I guess $400 isn’t a life-changing amount of money here in America, with only my contact network. But in a developing nation, a dollar goes farther, and World Vision can really stretch those donations. I encourage you to check them out, if you haven’t.

Sold! (Wrestling the Angel of Consumerism)

X-Box 260

This is my X-Box. There are many like it, but this one is mine.

My longtime friend Paul, a preacher, responded to my last post, and I think what he had to say was important.  He pointed out that it’s not just the ministers that are responsible for consumerism and massive spending in American churches.  In my experience, he’s right.  Sure, there are the occasional music ministers who spend $10,000 in lighting for a Christmas musical for a church with 250 members.  But most of the time, it’s actually the congregation that controls the purse strings.

It’s the congregation that votes “yes” on gaudy church palaces.  It’s the congregation that says “yeah, let’s spend $5 million to move from the city center to the ritzy suburb.”  They’re not saying “we have no responsibility to this city or to the poor,” well, not out loud, but their actions sure look like it.

[I hadn’t actually meant to imply that it was the preachers’ fault, but I can certainly see how it looks that way.  Using the term “ecclesiastical bling” was probably my main mistake.  It serves me right for putting an attempt at wit above accuracy:  that path leads to Ann Coulter territory.]

The truth is, we’ve all been soaking in consumerism our entire lives.  Even the 116 year old woman can’t remember a time when producers sought to fill needs, rather than manufacture wants.  Newspaper ads as far back as the 1890’s sold health and beauty aids of various types, using loaded language to make people feel insufficient without the products.

Of course, the media of transmission and frequency of contact have increased.  With smart phones advertisements can reach us even when we’re not in front of a television.  And their message is, uniformly, you are not good enough without our products.

The truth is, we’re all so deeply permeated by consumerism we don’t even realize it.  I’m thirty-seven years old, and I only recently realized how much I let piddling earthly wants pull me around.  And I think most people don’t even bother to consider it.  We may tithe, but we don’t push the church to use the tithe wisely.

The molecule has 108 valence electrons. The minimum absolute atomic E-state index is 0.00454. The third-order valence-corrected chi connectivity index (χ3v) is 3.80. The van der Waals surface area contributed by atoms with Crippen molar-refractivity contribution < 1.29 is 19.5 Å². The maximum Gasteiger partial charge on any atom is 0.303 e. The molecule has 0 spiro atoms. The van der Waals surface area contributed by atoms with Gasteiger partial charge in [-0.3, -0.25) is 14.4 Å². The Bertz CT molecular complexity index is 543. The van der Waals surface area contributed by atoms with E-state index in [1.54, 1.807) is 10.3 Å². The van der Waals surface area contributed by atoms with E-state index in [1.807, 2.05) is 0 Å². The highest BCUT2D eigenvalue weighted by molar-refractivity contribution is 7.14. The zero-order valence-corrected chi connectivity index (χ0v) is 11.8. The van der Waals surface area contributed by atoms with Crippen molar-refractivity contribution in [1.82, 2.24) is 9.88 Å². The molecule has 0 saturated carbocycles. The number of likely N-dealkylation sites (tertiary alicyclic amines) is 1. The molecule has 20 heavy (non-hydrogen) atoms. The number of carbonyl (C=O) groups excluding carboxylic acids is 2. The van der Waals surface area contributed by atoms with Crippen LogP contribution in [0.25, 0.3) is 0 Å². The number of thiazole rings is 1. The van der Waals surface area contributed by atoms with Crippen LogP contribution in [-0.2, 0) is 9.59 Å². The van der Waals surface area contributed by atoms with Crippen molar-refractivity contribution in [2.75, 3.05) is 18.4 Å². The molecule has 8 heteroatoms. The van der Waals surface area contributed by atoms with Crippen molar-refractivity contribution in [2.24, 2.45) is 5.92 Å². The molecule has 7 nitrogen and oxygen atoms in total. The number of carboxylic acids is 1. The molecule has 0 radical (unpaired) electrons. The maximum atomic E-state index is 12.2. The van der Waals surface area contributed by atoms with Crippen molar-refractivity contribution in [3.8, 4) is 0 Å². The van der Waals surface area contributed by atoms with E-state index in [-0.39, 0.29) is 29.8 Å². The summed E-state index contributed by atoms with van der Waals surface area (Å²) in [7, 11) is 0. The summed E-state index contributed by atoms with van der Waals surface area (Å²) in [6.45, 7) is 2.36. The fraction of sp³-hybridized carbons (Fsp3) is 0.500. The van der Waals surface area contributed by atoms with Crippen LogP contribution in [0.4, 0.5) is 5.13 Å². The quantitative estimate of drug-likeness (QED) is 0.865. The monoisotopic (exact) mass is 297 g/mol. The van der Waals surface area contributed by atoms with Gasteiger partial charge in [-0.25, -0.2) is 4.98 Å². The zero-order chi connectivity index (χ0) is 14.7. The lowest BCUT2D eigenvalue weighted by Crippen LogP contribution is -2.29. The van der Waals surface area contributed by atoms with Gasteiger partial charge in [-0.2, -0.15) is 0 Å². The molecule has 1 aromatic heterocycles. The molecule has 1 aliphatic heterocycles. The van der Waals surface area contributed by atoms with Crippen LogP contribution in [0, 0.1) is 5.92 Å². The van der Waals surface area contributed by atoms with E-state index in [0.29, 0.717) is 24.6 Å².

Thunder may strike with me quoting John Piper, but he’s right: for most middle-class American Christians, giving only the tithe is robbing God.  I’d add that giving the tithe and encouraging the church use it selfishly is also robbing God.

But we’re so sucked-under by consumerism that we don’t even see our own selfishness.  My wants are so often so piddly – a new video game, a new movie, a new (or more accurately, an old and interesting) gun for my collection, a nice meal out.  And all of those are fine, until I count up how much I spend per year on stuff I won’t even care about in a few years’ time, and how little of my income goes to things that are, in some way, eternal.  I get mad at myself. And then I think that our churches are doing basically the same things, and I get mad at everyone.

It’s stunning to think of people in countries who live on $2000 a year, who don’t have clean water, whose children have no opportunity to go to school and improve their material situation.  Many times we turn away, because the images are too graphic, the damage too gruesome, and that’s understandable.  I have to praise World Vision for accentuating the good that can be done, rather than manipulating people’s sympathy with pictures of dying infants.  They tend to take the long view anyway, and guilt isn’t a long-term motivator.

I can’t ask anyone else to go where I won’t, so I’m going to take a first step.  Like many people in my generation, I have multiple video game systems, some quite old, some relatively new.  I’m going to put one of them (my Xbox 360) on Craigslist, and donate whatever money it brings to World Vision.  It’s a relatively small amount of money in the grand scheme of things, but the act of sacrificing one of my luxuries may be healing.

Growing up in this consumerist haze, we get addicted to so many things before we’re even old enough to know it.  We’re all like bulls with rings in our noses, led around by small men, by peddlers who sap our strength and freedom.  But like bulls, we are strong enough to break free, if we can bear the pain.

Things I Don’t Understand: When America Was Righteous (Part 3 of 3)

Homeless Child